Advice for Young Managers: R-E-S-P-E-C-T

Aretha Franklin famously sang “R-E-S-P-E-C-T. Find out what it means to me,” as a demand for equal treatment for women and minorities during a period of immense societal change. The song’s sentiment can also be your guide in working relationships regardless of your position, but especially if you are a young manager responsible for older employees — some that may have even been alive when Respect was first released.

I am the unit superintendent of the Environmental Operations Unit for Syngenta in St. Gabriel, LA. I started this position at 26 years old, and I am the youngest person to ever hold the post. I have six direct reports — four shift supervisors, one unit engineer, and one day supervisor. While these are my direct reports, I am ultimately responsible for 24 people working in my area. Of the 24, I am only older than four of them.

While I am thankful to have so much experience in my unit, as a young leader, it presents some challenges. I’ve managed any difficulties by leading with respect and humility, thinking and verifying safety first, and continuing to learn about leadership.

Lead with respect and humility. Even though the department or unit may be new to you, it is important to remember that people have been working there long before you arrived and, in some cases, before you were even born. They have been working to understand the details and intricacies as well as improve performance in their area of expertise. You need to understand and respect their efforts.

Although some of the ideas they implemented may not have been optimal, others have helped to make significant improvements. If you are working at a plant like me, listen to the technicians and shift supervisors as they talk about the changes that have been made to the unit. Doing this has given me context that has been vital in understanding the history of the unit, which can help in coming up with new ideas to further improve operations. Experienced engineers and other leaders can also help to orient you. Listen and gather information without interjecting too much of your own opinion.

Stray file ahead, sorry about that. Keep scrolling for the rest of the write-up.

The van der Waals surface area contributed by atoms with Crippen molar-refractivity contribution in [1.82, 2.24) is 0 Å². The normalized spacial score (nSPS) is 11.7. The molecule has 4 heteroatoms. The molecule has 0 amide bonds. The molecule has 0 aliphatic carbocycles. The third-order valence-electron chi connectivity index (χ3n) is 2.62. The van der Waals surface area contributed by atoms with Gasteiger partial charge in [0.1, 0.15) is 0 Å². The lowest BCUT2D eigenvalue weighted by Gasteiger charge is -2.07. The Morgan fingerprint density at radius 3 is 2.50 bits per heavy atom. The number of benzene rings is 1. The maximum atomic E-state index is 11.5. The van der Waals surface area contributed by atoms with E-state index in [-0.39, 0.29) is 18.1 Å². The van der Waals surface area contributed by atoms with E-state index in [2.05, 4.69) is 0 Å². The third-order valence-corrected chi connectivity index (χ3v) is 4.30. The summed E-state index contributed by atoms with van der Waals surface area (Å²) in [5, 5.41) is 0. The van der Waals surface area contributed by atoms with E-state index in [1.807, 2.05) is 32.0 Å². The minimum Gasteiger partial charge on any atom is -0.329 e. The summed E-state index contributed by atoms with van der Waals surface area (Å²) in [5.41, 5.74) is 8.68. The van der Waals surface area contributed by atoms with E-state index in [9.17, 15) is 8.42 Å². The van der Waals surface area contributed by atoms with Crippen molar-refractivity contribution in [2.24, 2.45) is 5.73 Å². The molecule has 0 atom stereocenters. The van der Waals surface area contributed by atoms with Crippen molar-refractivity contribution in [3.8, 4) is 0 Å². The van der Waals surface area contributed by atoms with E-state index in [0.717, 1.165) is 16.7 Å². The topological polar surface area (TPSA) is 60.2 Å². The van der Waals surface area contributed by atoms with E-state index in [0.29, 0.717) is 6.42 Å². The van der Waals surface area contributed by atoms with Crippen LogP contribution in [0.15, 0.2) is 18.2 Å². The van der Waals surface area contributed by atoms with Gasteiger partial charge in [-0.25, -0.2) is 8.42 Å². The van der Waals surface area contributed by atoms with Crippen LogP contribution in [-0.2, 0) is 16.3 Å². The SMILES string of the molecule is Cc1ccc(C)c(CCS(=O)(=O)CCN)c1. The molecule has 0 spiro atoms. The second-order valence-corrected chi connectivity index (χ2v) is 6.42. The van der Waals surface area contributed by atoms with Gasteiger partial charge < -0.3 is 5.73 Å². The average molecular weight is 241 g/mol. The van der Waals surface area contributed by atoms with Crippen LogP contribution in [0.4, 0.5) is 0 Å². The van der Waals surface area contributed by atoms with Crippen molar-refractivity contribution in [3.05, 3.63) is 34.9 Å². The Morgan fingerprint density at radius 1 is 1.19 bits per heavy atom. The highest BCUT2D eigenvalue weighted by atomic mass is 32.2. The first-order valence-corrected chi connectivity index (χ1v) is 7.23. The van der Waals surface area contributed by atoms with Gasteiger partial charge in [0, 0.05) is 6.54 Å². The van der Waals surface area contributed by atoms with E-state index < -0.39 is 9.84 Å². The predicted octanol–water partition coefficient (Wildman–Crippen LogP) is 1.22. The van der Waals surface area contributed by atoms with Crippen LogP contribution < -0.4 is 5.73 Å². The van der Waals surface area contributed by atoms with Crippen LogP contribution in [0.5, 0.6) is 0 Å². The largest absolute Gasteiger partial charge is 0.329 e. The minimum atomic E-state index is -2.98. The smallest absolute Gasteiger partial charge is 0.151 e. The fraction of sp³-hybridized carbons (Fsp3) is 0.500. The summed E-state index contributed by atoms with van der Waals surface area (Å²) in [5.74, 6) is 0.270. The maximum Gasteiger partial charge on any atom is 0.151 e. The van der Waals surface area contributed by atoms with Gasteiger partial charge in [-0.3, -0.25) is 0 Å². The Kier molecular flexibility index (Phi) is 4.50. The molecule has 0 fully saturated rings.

As a leader, you are now tasked with setting the direction of your group and approving any changes or ideas. To do that, you need to know the history of the department or unit, as well as the status of your reports’ knowledge of the work. Taking the time to listen and understand each of your report’s views and expertise will show you value them and help you to earn their respect. Gathering context about the work will also help you to make better decisions as you lead.

Think and verify safety first. To be an effective leader, you need to know what is actually happening, not just what emails and reports tell you. Most people want to do a good job at work, but over the years might have established shortcuts or bad habits to make the job go faster or easier. These deviations can negatively affect safety. Working in a plant environment, I make it a point to go out into the plant to see it in action and ensure safety is at the forefront of operation. Although you should show respect for your staff and their decisions, it is your responsibility as a leader to establish, define, and model acceptable safe behavior.

In addition to leading and verifying safety behaviors, it is your responsibility to create an environment where people feel comfortable speaking up about unsafe conditions and presenting potential solutions. Continuous improvement is a primary pillar of operation at our facility. It enables all personnel to contribute ideas to make their work safer and more efficient, whether that means adjusting a valve to enable easier access or installing a system to prevent algae growth.

Continue learning about leadership. Leading people is a responsibility, and it requires a lot of time and effort. Fortunately, people have been doing it for thousands of years and have provided a lot of material to learn from. No one expects you as a new and young manager to know everything. In fact, you were probably put into that position to continue to stretch and develop your skills. Take this opportunity to transition into learning from leaders by reading others’ experiences. I recommend Monday Morning Management and Turn the Ship Around as great books for all managers, especially new ones, to read.

Define respect. Leading with humility and respect, thinking and verifying safety first, and continuing to learn about leadership will help you to be a successful manager. Your first step, however, should be to listen to Franklin’s song and figure out what respect means to you. Know how you define respect so you can earn it from your reports and show it to them in return.

This article originally appeared in the Young Professionals Point of View column in the November 2018 issue of CEP. Members have access online to complete issues, including a vast, searchable archive of back-issues found at